20. Li J, Xia M, Qi H, He G, Wan B, Zha Z (2006) Marker-assisted selection for brown planthopper (Nilaparvata lugens Stl) resistance genes Bph14 and Bph15 in rice. Sci Agric Sin 39:2132–2137Google Scholar
  21. Li J, Wan B, Xia M, Qi H, Shi H, Xin F (2011) Breeding of the brown planthopper resistant rice varieties. Chin J Appl Entomol 48:1348–1353Google Scholar
  22. Lu L, Wu X, Yin X, Morrand J, Chen X, Folk WR, Zhang Z (2009) Development of marker-free transgenic sorghum [Sorghum bicolor (L.) Moench] using standard binary vectors with bar as a selectable marker. Plant Cell Tiss Organ Cult 99:97–108CrossRefGoogle Scholar
  23. Myint KKM, Fujita D, Matsumura M, Sonoda T, Yoshimura A, Yasui H (2012) Mapping and pyramiding of two major genes for resistance to the brown planthopper (Nilaparvata lugens [Stål]) in the rice cultivar ADR52. Theor Appl Genet 124:495–504PubMedCrossRefGoogle Scholar
  24. Peñalver Cruz A, Arida A, Heong KL, Horgan FG (2011) Aspects of brown planthopper adaptation to resistant rice varieties with the Bph3 gene. Entomol Exp Appl 141:245–257CrossRefGoogle Scholar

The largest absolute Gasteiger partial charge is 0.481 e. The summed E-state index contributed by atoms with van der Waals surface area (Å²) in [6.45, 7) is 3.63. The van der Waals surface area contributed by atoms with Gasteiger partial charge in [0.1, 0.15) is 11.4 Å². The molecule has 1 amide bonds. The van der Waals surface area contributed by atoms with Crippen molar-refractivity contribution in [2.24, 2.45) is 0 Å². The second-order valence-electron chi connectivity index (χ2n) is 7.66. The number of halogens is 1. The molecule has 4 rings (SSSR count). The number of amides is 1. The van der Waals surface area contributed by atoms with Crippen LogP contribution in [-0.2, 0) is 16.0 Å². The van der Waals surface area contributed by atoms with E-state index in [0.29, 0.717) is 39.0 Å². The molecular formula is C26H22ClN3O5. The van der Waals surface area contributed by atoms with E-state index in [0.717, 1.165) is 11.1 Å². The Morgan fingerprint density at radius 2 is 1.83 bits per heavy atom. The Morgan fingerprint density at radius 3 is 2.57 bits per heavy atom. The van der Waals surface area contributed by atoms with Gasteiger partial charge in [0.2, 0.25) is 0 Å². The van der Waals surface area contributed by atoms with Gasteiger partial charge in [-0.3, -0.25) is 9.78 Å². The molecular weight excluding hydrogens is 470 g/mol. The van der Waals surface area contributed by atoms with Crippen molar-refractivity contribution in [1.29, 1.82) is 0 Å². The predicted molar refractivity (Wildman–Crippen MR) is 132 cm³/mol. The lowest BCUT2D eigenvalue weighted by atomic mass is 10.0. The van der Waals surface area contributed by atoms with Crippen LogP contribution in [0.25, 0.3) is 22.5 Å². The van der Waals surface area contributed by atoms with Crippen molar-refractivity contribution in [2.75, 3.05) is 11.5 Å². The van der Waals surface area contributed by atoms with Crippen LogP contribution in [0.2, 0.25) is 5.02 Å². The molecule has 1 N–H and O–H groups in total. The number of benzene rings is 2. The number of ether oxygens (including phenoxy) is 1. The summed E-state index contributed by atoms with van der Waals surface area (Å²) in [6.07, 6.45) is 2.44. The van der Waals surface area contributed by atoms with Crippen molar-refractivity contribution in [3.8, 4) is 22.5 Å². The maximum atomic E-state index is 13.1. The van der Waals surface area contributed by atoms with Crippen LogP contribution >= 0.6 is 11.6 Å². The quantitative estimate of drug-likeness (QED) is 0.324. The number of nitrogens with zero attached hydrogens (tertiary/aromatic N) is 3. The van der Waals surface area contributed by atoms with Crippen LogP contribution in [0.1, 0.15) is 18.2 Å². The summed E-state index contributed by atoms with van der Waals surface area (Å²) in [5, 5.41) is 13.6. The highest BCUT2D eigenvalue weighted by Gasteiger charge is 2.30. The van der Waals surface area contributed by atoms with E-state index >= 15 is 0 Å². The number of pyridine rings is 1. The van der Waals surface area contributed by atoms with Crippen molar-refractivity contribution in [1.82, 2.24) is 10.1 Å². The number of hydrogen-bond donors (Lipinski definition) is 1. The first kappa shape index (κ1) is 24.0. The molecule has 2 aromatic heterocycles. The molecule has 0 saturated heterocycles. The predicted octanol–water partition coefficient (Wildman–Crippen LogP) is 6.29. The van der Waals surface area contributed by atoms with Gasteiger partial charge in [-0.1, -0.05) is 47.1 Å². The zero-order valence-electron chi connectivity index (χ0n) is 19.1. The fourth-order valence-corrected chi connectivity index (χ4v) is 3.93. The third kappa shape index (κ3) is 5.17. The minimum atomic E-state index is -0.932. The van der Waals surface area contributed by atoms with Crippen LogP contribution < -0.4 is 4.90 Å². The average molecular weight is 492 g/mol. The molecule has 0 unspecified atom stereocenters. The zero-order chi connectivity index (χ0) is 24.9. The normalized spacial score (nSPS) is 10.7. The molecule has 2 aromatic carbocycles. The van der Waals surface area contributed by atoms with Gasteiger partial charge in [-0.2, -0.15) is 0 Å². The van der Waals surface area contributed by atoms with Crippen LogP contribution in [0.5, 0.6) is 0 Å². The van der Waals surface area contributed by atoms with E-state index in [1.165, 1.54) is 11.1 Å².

25. Phipps RH, Park JR (2002) Environmental benefits of genetically modified crops: global and European perspectives on their ability to reduce pesticide use. J Anim Feed Sci 11:1–18Google Scholar
  26. Pray CE, Jhuang J, Hu R, Rozelle S (2002) Five years of Bt cotton in China the benefits continue. Plant J 31:423–430PubMedCrossRefGoogle Scholar
  27. Rooke L, Byrne D, Salgueiro S (2005) Marker gene expression driven by the maize ubiquitin promoter in transgenic wheat. Ann Appl Biol 136:167–172CrossRefGoogle Scholar